Rhododendron woman shares her story after suffering heart attack
RHODODENDRON, Ore. (KPTV) - A woman in Rhododendron is sharing her story of survival ahead of the American Heart Association’s “Heart and Stroke Walk” in downtown Portland.
Future Days. It’s the name of Amy Matson’s favorite Pearl Jam song, and the name of her team that will be walking in the Heart and Stroke Walk.
Future days is also Matson’s greatest hope for herself, ever since she first suffered from a heart attack in Aug. 2020 while out for a run by her home.
“I was about a quarter way through the run when I felt a heavy pinch in my chest,” Matson said. “The official diagnosis was something called spontaneous coronary artery dissection, was the initial diagnosis. But it was also complex coronary artery disease is something I have.”
Since then, it has been an uphill battle for Matson. Cardiac catherization’s - a procedure to clear her clogged arteries - and even a failed double bypass surgery.
“We were really crushed by that because it is something that my doctor’s hadn’t seen before,” Matson said.
Matson even turned to radiation therapy to help with the blockage in her arteries.
“Long term, it hasn’t proven, really, to be a long term solution,” she said.
Despite what seems like never-ending setbacks, Matson remains focused on future days. Her positive outlook, even across her shirt.
“It says ‘Determination over negativity,’” she said. “When I saw it, the first thing I thought was, that’s exactly where I need to be.”
Matson’s battle with heart disease continues. Her case now in front of a team at the Mayo Clinic with the possibility of another bypass surgery, and it that fails again, maybe even a heart transplant in the future.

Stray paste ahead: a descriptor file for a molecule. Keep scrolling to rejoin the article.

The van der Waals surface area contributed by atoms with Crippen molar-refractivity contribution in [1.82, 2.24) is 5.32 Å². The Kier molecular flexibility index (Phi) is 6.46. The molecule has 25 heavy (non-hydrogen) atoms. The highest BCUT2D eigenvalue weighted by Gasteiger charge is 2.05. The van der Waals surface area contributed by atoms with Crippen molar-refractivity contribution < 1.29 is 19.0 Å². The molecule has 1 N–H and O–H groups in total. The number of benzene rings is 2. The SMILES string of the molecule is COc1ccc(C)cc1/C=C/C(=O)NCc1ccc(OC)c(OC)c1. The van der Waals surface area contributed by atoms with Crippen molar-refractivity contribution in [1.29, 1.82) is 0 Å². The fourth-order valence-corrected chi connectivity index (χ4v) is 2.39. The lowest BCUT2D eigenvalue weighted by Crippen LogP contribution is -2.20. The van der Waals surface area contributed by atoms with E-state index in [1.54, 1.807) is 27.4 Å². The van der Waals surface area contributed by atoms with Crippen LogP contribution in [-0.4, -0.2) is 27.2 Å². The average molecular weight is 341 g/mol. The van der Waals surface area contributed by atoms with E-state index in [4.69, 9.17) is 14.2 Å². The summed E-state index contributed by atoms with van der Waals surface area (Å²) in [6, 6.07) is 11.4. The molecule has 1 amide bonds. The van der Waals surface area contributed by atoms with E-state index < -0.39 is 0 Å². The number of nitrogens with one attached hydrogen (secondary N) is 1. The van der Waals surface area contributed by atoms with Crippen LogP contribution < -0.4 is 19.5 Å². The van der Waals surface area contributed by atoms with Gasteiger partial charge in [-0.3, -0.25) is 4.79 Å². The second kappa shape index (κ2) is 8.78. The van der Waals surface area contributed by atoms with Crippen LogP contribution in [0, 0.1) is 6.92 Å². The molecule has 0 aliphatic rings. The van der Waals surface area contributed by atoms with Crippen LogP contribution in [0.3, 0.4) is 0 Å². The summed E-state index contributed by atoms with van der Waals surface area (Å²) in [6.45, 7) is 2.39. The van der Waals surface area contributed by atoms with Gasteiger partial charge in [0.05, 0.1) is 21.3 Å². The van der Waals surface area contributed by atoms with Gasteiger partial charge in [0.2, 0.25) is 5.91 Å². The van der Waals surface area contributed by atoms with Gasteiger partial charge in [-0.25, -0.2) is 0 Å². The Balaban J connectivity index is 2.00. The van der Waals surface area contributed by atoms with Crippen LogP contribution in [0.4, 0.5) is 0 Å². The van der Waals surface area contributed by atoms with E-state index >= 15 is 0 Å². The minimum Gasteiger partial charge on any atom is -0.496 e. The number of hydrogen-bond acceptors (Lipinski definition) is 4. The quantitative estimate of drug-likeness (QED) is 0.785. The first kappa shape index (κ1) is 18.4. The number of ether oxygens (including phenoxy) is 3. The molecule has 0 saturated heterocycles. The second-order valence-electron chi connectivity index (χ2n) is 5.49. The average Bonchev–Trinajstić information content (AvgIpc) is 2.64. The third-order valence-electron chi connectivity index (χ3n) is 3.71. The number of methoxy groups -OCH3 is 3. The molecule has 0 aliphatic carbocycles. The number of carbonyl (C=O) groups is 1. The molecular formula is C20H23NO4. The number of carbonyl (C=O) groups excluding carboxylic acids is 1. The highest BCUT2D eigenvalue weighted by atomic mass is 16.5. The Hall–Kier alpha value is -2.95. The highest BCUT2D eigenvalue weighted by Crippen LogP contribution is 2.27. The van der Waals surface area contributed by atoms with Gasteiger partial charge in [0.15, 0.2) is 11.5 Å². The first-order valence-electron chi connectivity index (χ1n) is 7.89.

She’s determined to keep fighting with the support of her cardiology team at Legacy Emanuel and her husband, Brett. Her driving force, their future days together, as sang in their favorite Pearl Jam song.
“There is a line at the end of the song that says ‘I believe, because I can see our future days, days of you and me,’ and that’s really special to us because we want more days together,” Matson said. “We’ve been together 22 years, we want another 22.”
The American Heart Association’s Heart and Stroke Walk is happening this Saturday at Tom McCall Waterfront Park in downtown Portland. If you would like to show your support for Watson and other survivors of heart disease and stroke, registration is free and still open. Find out more here.
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